Speakers
avatar for Paul Cusack

Paul Cusack

Principal, Australian Livestock Production Services
Veterinarian, ruminant nutritionist and beef producer. Science and Veterinary Science degrees from Sydney University, Masters and PhD from Queensland University, and a fellow of the Australian College of Veterinary Scientists in Ruminant Nutrition. Adjunct Professor with the Veterinary... Read More →


Wednesday May 25, 2016 09:00 - 10:00 ACST
Room L3 Adelaide Convention Centre

10:30 ACST

Cattle signs in assessment of nutrition of dairy cattle
Cattle ‘communicate’ their welfare and health through what is referred to as ‘cattle signs’. Cattle signs are parameters that can be observed and measured. The important cattle signs related to nutrition include: behavioural (particularly mentation, hair coat and body language), physiological (particularly appetite, thirst, prehension, erucation, rumination, faecal score, digestibility score, and rumen fill) and management parameters (particularly husbandry). Unfortunately, many signs do not have agreed units of measure or standards. An understanding of conditions and disorders which may cause a sign is crucial for the correct interpretation. For example, cattle (patients) non-ruminating is unusual behaviour and may indicate problems with diet quality. However, the same signs may be observed with abdominal pain, various disorders and stress. The diagnosis of a problem is based on a holistic approach and no individual measure is sufficient. During the assessment of nutrition, the prevalence of a given sign or set of signs need to be established as well at the ‘qualitative’ severity of the sign. This paper will describe how to carry out assessment of the cattle signs and why they are important in assessment of nutrition as part of herd health and productivity management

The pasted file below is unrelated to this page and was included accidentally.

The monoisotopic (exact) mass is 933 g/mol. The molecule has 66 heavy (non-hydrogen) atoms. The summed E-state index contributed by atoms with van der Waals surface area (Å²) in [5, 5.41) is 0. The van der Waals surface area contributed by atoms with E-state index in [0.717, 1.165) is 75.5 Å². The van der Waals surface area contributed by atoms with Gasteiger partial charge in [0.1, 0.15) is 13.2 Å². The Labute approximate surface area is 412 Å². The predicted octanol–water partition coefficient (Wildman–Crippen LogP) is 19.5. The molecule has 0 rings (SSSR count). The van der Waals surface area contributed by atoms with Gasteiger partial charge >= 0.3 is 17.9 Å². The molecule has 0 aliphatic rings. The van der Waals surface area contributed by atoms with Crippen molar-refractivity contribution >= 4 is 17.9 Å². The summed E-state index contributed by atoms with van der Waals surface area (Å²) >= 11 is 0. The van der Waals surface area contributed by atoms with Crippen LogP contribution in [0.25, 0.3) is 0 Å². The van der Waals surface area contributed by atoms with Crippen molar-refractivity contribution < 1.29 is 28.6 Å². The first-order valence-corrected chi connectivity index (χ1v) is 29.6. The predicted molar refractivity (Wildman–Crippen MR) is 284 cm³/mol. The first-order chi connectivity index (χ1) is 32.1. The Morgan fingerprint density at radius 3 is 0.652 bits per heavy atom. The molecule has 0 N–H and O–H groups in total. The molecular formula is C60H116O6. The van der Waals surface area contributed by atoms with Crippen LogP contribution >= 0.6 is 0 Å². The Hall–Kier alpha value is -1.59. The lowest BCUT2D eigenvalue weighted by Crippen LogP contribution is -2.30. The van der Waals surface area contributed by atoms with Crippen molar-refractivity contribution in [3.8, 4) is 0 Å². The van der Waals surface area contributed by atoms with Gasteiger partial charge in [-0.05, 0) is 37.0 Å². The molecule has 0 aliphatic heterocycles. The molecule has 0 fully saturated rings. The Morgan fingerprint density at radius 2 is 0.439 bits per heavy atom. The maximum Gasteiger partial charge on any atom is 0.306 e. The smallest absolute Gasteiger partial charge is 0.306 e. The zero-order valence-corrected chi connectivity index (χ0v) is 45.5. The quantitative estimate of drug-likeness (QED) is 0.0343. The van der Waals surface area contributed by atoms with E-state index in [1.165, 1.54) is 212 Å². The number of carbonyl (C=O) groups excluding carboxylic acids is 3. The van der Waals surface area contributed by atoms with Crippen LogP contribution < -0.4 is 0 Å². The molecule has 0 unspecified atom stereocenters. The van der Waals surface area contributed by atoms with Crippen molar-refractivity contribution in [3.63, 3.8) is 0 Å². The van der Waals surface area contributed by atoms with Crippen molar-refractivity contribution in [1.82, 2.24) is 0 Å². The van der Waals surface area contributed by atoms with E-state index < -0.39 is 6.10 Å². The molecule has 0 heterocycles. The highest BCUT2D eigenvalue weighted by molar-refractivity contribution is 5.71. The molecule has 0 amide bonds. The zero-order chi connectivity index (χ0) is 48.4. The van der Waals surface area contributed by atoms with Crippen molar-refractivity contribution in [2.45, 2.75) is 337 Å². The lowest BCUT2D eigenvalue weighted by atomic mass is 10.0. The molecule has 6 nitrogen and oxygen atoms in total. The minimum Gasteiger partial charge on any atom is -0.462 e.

Speakers
DK

Dr Kiro Petrovski

Senior Lecturer, The University of Adelaide
Originally from Europe, Kiro started working with dairy cows at age of 11. With a lifelong interest in animals and animal health, after completing my undergraduate education Kiro worked for 2.5 years as a veterinary practitioner in Europe with production animals and occasionally companion... Read More →



Wednesday May 25, 2016 10:30 - 11:30 ACST
Room L3 Adelaide Convention Centre

11:30 ACST

Assessment of the rumen fluid of a bovine patient
The rumen fluid obtained by stomach tube or rumenocentesis may provide useful information on the health and function of the digestive and other systems of the bovine patient. Assessment of the rumen content/fluid is essential in diagnosis of disorders of the rumeno-reticulum and disorders blocking the passage of ingesta into the intestines (e.g. pyloric obstruction). Assessment of the sample of rumen fluid should include colour, odour, viscosity, pH, sedimentation, and using some simple laboratory equipment the rumen microbial population and rumen chloride concentration. The normal rumen fluid is of olive-green to greenish-brown colour, slightly viscous, pH of 6.0 to 7.2, sediments in 5-10 minutes and secondary floatation few minutes later. Normal rumen fluid should possess active protozoa visible under low power objective on a warm microscopic slide and should have chloride concentration of

Speakers
DK

Dr Kiro Petrovski

Senior Lecturer, The University of Adelaide